Catskill Waters Autumn Banquet

Catskill Waters’s first public event is a fundraiser like no other—in fact, the fundraising part is only a small aspect of it. It’s a hybrid of a multi-media art project, culinary bliss, and a social and economic experiment.



Old Glenford Church

210 Old Route 28, Glenford, NY

Saturday, October 14, 2017

Cocktail reception begins at 5:30pm, dinner at 7pm


Rebecca Martin, Founder,


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What is the fundraiser for?

It is for launching a podcast series as an extension of Catskill Waters. We have been collecting stories and interviewing people in the NYC watersheds located in the Catskill Mountains. As we head into the production phase of the project, we have come to believe that an additional podcast series would be a perfect vehicle to keep the stories going, bring our community to the world, and to take proactive steps by addressing real issues and searching for real solutions.

Read our podcast proposal

Is Catskill Waters a not-for-profit project?

Yes, Catskill Waters is sponsored by Fractured Atlas, a 501(c)(3) public charity. Contributions for the purposes of Catskill Waters are tax-deductible to the extent permitted by law. It is made possible in part with funds from Rondout Neversink Stream Program, a project of Sullivan County Soil & Water Conservation District funded by New York City Department of Environmental Protection, and Ashokan Watershed Stream Management Program, a project of Cornell Cooperative Extension of Ulster County and the Ulster County Soil & Water Conservation District, funded by the New York City Department of Environmental Protection.

What is the main attraction?

A 4-course dinner prepared by David Waltuck, owner of the legendary Chanterelle (1979–2009). Chanterelle was a restaurant like no other. Although it was one of the most expensive restaurants at the time, if you only ate there once, they still made you feel like you were a long-time customer. Dining there was an experience described by New Yorker journalist Adam Gopnik as “a three-hour engineered transcendence of the mundane.”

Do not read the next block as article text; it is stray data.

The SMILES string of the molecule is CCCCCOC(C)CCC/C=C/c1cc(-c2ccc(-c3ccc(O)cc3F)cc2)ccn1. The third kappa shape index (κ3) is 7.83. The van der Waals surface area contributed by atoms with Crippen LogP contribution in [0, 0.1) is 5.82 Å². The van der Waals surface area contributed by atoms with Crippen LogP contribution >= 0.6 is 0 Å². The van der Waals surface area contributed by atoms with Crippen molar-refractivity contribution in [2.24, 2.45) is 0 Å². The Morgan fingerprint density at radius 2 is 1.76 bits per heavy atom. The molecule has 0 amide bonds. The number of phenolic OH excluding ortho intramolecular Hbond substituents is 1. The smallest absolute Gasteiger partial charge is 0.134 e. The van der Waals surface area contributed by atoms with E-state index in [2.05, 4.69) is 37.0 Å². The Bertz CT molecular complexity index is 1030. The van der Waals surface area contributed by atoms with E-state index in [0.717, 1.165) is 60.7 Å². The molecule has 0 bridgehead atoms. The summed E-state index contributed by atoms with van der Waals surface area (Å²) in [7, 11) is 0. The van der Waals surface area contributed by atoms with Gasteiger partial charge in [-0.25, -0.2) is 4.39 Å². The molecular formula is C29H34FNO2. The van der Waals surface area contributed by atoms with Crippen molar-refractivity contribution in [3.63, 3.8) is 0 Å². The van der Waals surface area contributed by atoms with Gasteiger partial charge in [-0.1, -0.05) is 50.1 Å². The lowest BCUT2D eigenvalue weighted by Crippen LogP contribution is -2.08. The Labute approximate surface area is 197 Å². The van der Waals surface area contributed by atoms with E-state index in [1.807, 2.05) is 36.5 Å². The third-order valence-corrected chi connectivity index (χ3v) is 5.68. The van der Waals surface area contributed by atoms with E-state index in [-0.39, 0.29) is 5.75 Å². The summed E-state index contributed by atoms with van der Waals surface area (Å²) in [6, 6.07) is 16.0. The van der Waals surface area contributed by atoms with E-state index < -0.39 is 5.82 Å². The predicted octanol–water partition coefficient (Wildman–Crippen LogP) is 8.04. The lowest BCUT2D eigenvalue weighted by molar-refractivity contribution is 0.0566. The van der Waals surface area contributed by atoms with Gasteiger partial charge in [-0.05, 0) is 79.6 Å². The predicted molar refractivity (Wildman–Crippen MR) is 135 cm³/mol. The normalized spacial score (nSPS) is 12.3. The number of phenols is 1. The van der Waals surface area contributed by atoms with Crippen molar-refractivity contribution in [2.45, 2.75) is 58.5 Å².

Chef David Waltuck

The venue is Old Glenford Church, a project of our hosts Mor Pipman and Eric Hurliman. In this historic building which was moved from the site of Ashokan reservoir, they have been cultivating a robust supportive community by hosting Hudson Valley Music Nights for years. The intimate paradise they have created—solar panels, grape vines, a fig tree, an orchard garden, a pond—is a beautiful example of the spirit of our community.

Who is the Honoree?

Rebecca Martin, a founder of who raised community awareness about the Niagara Bottling Company’s proposed plan to purchase a large share of Kingston water supply, resulting in the withdrawal of their proposal.

Sergey Jivetin’s prototype for ice spoon

How is it an art project?

It is an evening curated with artists’ curiosity and their persistent pursuit for it. Our principal artist Sergey Jivetin always wanted to create an optical lens with ice. Our fundraiser presented itself as a perfect opportunity for this idea, so he is doing just that, and much more; Bob Lukomski who teaches composition in electronic music at SUNY New Paltz will be performing live using samples of audio recordings from interviews; there will be a variety of video projections.